RIPK3 is another member of the RIP kinase family and lacks a death domain [22]. RIPK3 is recruited to the death receptor-induced necrosome by RIPK1 through their RIP Homotypic Interaction Motif (RHIM) interaction and is autophosphorylated in the necrotic complex [18][19][20]. Subsequently, the activated RIPK3 mediates the recruitment and the phosphorylation of MLKL protein [23][24]. MLKL is the immediate downstream mediator of RIPK3 in necroptosis and is recruited to the necrosome by RIPK3 [23][24]. As a pseudo kinase, MLKL contains N-terminal coiled-coil domains and a C-terminal kinase-like domain. After phosphorylation by RIPK3, MLKL oligomerizes through the N-terminal coiled-coil domains and translocates to the plasma membrane [25][26][27][28]. It has been suggested that MLKL mediates disruption of plasma membrane permeability by activating ion channels or forming pore structures directly in the plasma membrane [25][26][27][28]. Although the key events of necroptosis are believed to happen in the cytosol, interestingly, nuclear translocation of RIPK3 and MLKL has been observed and seems to play a role in accelerating the necroptotic process [29][30].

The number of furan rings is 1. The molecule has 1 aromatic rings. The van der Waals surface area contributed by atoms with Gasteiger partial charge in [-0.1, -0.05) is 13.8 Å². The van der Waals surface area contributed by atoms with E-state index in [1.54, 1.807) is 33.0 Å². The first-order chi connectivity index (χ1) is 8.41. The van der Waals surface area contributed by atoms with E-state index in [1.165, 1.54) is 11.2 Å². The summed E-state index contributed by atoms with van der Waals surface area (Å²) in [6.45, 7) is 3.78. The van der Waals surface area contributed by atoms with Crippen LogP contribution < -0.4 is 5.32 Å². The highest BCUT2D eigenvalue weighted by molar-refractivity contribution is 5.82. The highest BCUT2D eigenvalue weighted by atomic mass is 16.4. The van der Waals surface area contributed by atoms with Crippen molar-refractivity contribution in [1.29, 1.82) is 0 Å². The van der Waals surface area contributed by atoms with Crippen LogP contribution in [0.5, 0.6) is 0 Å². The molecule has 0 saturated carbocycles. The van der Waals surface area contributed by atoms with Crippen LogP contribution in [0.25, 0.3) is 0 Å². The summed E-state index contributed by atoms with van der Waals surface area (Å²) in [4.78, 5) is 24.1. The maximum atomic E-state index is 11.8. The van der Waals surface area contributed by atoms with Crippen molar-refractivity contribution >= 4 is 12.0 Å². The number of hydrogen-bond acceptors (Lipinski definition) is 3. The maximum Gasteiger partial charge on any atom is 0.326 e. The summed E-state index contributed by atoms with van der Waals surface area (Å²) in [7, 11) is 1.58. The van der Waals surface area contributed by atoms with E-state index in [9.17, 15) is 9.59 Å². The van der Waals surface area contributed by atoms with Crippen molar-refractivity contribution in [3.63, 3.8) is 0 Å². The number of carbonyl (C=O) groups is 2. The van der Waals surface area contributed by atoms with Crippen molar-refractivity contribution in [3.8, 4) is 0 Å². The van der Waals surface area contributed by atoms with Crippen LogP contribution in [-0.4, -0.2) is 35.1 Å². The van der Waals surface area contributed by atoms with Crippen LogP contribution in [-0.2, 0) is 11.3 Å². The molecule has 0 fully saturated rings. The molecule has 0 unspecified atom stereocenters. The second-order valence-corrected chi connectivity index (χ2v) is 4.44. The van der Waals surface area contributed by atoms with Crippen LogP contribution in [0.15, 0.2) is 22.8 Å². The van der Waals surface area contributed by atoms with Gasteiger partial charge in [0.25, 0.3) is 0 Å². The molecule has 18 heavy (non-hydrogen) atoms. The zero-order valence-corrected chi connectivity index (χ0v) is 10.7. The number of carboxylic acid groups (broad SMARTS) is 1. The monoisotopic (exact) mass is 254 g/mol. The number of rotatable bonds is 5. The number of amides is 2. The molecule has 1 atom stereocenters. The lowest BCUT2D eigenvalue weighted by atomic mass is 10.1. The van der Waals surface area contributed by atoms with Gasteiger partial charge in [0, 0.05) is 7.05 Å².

Although RIPK1 plays an essential role of death receptor-mediated necroptosis, it is not required for viral infection- or Toll-like receptor (TLR)-triggered necroptosis [9]. Z-DNA-binding protein 1 (ZBP1), also known as DNA-dependent activator of interferon (IFN) regulatory factors (DAI), and Toll-interleukin receptor (TIR)-domain-containing adapter-inducing interferon-β (TRIF), two other RHIM domain-containing proteins, have been reported to function upstream of RIPK3-MLKL in viral infection- and TLR-induced necroptosis respectively (Figure 1) [31][32]. Following viral infection or the ligation of pattern recognition receptors, ZBP1 and TRIF interact with RIPK3 through their RHIM domains to initiate the necroptotic process [31][32]. While RIPK1, ZBP1 and TRIF are involved in different stimuli-induced necroptosis, apparently, there is some cross-talk among these proteins. For instance, it has been found that the necroptosis-inducing activity of ZBP1 is hindered by RIPK1 during normal embryonic development in a RHIM-dependent manner, because deletion of RIPK1 or the disruption of RIPK1 RHIM domain leads to ZBP1-dependent necroptosis and perinatal lethality [33][34].